SAINTS collar sponsors, OD’s Designer Clothing, have been shortlisted in this year’s Drapers Independent Awards.They have been nominated for four gongs in the magazine’s annual awards – menswear independent of the year, best store design, premium fashion independent of the year and young fashion independent of the year.Store owner Chris O’Dea said: “It is great to be nominated but I am more pleased for the staff as it is great recognition of their hard work and the hours they put in too.“The nominations show there is a thriving independent store in St Helens and an outlet that attracts people from outside the area.“It would be great to win as it would show the independent sector in the town centre can thrive. It would be great recognition for the town too as the awards celebrate the best the country has to offer.“We have a world class rugby league team in St Helens and an award would show there is a world class shopping experience too.”OD’s have been partners of the Saints for a number of years and have been on both the home and away shirts for two seasons.They recently opened their menswear store in Barrow Street and have an outlet specialising in womenswear and children’s clothing on Cotham Street too.Their online store is also very popular and they offer discounts for Saints fans.Drapers Independent Awards take place on Thursday, November 7 at the Waldorf Hilton in London.Dave Hutchinson, Head of Sales and Marketing at Saints said: “It’s great that one of our partners has been recognised for their innovative approach to retail and store design.“Their new outlet in Barrow Street is cutting edge and is an example to all independent businesses in how hard work and dedication can reap rewards.“We wish them all the best in November when I’m sure they will do St Helens proud.” read more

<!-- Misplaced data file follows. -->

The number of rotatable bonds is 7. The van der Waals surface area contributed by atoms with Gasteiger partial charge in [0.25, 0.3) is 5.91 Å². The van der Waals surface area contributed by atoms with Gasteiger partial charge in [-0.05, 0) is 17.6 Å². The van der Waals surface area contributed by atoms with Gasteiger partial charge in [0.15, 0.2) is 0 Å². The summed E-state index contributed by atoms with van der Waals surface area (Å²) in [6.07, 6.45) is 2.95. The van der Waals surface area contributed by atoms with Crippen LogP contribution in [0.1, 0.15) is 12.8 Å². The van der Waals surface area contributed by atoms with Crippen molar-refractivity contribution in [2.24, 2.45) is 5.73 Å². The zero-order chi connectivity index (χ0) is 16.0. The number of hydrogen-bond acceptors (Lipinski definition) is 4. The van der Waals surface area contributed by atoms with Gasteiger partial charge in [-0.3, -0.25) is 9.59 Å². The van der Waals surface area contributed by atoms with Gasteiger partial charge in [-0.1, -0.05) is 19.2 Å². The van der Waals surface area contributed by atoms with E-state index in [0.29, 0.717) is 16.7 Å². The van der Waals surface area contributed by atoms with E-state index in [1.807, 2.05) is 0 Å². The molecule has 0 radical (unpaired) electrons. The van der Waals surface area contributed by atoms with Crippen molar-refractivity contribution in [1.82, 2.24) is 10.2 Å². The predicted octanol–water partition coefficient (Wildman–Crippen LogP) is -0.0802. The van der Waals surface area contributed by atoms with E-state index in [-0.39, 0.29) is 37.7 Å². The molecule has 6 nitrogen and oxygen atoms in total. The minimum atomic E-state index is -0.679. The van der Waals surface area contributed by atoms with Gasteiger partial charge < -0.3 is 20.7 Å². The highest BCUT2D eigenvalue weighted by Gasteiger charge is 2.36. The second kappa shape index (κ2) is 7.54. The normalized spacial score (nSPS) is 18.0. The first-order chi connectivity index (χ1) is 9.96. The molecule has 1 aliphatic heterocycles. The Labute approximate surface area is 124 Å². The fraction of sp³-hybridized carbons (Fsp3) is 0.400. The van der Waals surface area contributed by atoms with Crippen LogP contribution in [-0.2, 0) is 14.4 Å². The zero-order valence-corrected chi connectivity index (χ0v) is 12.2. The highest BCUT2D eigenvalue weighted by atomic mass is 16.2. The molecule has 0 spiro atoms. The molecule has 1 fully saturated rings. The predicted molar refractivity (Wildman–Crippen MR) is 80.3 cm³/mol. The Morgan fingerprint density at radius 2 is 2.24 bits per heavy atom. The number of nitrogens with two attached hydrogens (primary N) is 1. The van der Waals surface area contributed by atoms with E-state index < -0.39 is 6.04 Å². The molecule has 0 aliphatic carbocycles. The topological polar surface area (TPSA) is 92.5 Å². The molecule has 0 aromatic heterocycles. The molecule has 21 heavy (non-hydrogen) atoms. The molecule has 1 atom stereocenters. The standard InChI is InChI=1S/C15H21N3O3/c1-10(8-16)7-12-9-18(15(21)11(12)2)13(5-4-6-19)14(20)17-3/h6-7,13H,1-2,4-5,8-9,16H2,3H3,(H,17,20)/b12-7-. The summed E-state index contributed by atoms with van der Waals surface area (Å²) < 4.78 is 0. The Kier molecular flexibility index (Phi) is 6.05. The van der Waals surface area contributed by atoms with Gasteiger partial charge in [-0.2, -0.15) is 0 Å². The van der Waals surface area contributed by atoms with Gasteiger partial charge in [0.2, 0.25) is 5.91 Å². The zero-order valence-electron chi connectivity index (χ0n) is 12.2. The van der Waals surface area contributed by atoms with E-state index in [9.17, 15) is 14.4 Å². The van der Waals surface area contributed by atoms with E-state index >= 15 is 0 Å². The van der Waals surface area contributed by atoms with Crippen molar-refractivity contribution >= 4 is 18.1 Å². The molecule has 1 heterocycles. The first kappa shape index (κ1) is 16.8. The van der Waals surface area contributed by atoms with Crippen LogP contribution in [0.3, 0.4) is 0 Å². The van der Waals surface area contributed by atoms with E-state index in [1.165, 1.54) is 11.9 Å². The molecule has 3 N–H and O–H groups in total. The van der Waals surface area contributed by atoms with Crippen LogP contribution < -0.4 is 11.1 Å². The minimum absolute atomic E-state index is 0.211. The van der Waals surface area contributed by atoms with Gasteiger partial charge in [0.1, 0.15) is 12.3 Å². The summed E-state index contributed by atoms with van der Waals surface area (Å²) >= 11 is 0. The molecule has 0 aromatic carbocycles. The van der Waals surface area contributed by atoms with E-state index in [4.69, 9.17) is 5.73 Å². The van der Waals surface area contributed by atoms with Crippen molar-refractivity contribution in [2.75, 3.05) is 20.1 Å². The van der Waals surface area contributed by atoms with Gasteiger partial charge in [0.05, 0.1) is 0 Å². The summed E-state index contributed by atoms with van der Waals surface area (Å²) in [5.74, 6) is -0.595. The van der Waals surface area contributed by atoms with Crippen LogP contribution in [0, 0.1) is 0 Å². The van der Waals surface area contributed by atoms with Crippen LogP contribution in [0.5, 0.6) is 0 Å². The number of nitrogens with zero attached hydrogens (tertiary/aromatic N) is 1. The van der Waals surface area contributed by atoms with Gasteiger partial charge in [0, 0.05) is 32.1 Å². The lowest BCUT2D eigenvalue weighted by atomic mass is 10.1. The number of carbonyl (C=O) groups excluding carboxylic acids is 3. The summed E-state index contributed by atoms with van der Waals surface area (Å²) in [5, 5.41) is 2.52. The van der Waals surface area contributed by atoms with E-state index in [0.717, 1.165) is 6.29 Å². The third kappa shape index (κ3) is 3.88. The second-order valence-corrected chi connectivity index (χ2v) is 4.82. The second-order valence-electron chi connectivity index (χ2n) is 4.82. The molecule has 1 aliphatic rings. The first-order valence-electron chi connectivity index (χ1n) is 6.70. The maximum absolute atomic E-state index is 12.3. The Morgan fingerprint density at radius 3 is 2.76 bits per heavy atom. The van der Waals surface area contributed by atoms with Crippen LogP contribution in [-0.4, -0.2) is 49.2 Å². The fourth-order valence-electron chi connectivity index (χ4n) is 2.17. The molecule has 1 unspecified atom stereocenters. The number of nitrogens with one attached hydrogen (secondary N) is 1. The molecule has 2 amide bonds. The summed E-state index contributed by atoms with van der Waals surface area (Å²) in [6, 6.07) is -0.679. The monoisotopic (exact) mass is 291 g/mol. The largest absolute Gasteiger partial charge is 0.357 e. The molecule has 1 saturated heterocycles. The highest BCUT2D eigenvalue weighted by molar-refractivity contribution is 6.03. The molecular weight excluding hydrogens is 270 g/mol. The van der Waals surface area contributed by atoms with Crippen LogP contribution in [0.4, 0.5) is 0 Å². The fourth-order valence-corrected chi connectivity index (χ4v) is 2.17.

For just £1 you can win A BIG CASH PRIZE, a framed signed squad list, or one of two photos signed by Saints number 10 Luke Thompson!To be in with a chance of winning simply seek out one of our sellers in their bright yellow t-shirts near the turnstiles or in the hospitality areas.At our match against London Broncos Mr. O’Toole from Eccleston won a Cash Prize of nearly £550.00!!!!!Another big cash prize is anticipated at half-time during the Hull KR match tonight so for just £1 per ticket you could be our next lucky winner.You have got to be in it to win it! Seek out a seller and join the Cash Dash!If you are a lucky winner please contact the Lottery Office on (01744) 455070.